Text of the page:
Disclaimer: This vehicle is not stock. Upgrades include 33 inch Cooper All Terrain tires, Spectra Cold Air Intake, Flow Master Series 50 muffler, and a 2 inch leveling kit.
As a vehicle that symbolizes America as a whole, the Chevrolet Silverado is the brand’s arguably most important vehicle. Even though the Silverado is a stand-alone model now, that wasn’t always the case. Chevrolet’s fullsize truck was actually called the C/K Series from 1975-1999. Silverado was a top level trim of the C/K series. In 1999, the C/K Series became no more, and the Silverado became a separate model. It is available in regular and heavy duty versions like this 2500 in this review. The first generation Silverado was a hit, due to its affordability and durability. The numerous configurations available was handy as these trucks became synonymous with the construction and commercial market, while also appealing to the consumer market.
From an automotive design standpoint, the Silverado is between Ford F150 and the Dodge Ram. Whereas the Ford F150 (at the time) was too soft, and the Dodge Ram too macho, this Silverado’s design was clean and simple. The front features a tidy grille with a bar running through the headlights. The side profile and rear are predictable which is not necessarily a bad thing. All a truck needs is to be durable and tough, and the Silverado’s design conveys that in a simplistic manner. The interior design is simple as well.
When people say their car handles like a truck in a derogatory manner, I know what they are talking about. Handling is not the Silverado’s forte. The steering is slow and vague, even for a truck. It is clumsy, as it wobbles when turning. But if you are driving normally, all of these flaws seem minor. The braking performance was decent even though the pedal is mushy. The ride quality is also truck-like. It is jittery, even on smooth roads. The upside is that this truck is very capable off road. Even though it is rear wheel drive, performance on dirt hills and in mud was effortless. The suspension may not cope well with bumps on the road, but off roading, this suspension greatly aids its performance.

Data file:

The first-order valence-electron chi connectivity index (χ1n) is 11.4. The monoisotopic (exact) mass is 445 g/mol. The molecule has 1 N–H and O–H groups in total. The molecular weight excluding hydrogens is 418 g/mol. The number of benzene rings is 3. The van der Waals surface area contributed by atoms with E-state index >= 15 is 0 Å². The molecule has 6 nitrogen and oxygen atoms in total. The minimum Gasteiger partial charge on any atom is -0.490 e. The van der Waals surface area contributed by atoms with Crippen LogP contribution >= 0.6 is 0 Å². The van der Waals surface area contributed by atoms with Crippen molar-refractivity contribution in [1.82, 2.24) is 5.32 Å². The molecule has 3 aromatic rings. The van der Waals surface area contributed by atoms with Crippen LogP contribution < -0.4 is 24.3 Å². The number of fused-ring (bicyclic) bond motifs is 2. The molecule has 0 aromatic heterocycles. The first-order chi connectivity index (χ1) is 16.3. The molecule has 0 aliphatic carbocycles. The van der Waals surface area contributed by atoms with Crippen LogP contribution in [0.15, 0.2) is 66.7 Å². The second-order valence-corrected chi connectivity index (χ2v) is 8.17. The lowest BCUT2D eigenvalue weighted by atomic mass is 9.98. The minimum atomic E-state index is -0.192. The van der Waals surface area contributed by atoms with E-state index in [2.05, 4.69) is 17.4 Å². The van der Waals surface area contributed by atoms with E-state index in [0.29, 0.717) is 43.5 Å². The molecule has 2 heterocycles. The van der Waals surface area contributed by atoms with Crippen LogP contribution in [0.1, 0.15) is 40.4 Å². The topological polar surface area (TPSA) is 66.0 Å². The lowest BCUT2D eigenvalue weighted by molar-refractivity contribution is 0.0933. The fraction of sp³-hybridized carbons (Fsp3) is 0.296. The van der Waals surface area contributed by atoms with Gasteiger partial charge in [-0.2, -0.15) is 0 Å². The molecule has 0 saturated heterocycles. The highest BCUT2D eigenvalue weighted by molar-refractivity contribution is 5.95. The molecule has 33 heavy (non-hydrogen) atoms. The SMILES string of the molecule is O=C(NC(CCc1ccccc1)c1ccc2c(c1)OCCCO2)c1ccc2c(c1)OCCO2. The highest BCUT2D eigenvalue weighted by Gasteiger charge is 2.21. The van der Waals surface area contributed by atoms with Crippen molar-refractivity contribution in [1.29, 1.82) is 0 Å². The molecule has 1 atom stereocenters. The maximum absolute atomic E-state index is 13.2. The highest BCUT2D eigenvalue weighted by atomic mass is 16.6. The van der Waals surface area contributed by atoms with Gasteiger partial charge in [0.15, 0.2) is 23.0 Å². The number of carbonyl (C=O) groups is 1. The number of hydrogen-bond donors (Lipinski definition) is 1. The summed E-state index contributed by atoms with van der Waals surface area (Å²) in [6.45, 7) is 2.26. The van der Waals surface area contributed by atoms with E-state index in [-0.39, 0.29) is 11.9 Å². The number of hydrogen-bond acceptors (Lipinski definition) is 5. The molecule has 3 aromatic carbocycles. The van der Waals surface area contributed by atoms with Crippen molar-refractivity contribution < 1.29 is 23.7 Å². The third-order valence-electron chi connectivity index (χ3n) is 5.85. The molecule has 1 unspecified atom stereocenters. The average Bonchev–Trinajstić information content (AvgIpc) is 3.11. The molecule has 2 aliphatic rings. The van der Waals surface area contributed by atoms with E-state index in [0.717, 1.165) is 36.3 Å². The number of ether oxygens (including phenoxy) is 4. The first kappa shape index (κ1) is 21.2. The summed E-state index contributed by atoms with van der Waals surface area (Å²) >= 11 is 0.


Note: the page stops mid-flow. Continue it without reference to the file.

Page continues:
The 6.0 liter V8 is strong and pulls cleanly. It makes 300 horsepower, and it feels like it. Stomp the accelerator and it just goes at a decent pace. There is abundant torque from any speed. The four speed automatic transmission could shift more smoothly though. Fuel economy is not great, but what do you expect of an engine of this size? It is noisy, as wind and road noises make their way in the cabin. The engine is audible as well, with a grumble at low revs.
The cabin decor is austere, as there are scratchy and ill-fitting panels abound. However, the controls are big and easy to use. The gauges are legible, and visibility is excellent. The view of the road from the driver’s seat is high, which aids visibility. There is ample room in the front, but the rear is a little bit cramped. Access is restricted due to the high step in. The bed is large.
Despite all the flaws of this Silverado, I like this truck. In today’s society, trucks are trying too hard to be luxurious and technological, and as a result, they are neglecting the true purpose of trucks. A truck is supposed to get you from point A to point B without any hassle, and it is supposed to aid the workplace. That is exactly what this truck does. From my point of view, flaws add to a car’s personality. Just like how I feel dents and scratches add to the car’s character. This Silverado with its personal touches such as the speakers on the roof, and the bar in the back add to its personality. It is tough, as it is still going strong at over 260,000 miles. With this truck, it shows that you don’t need cool things to enjoy it. It is all about the simple life.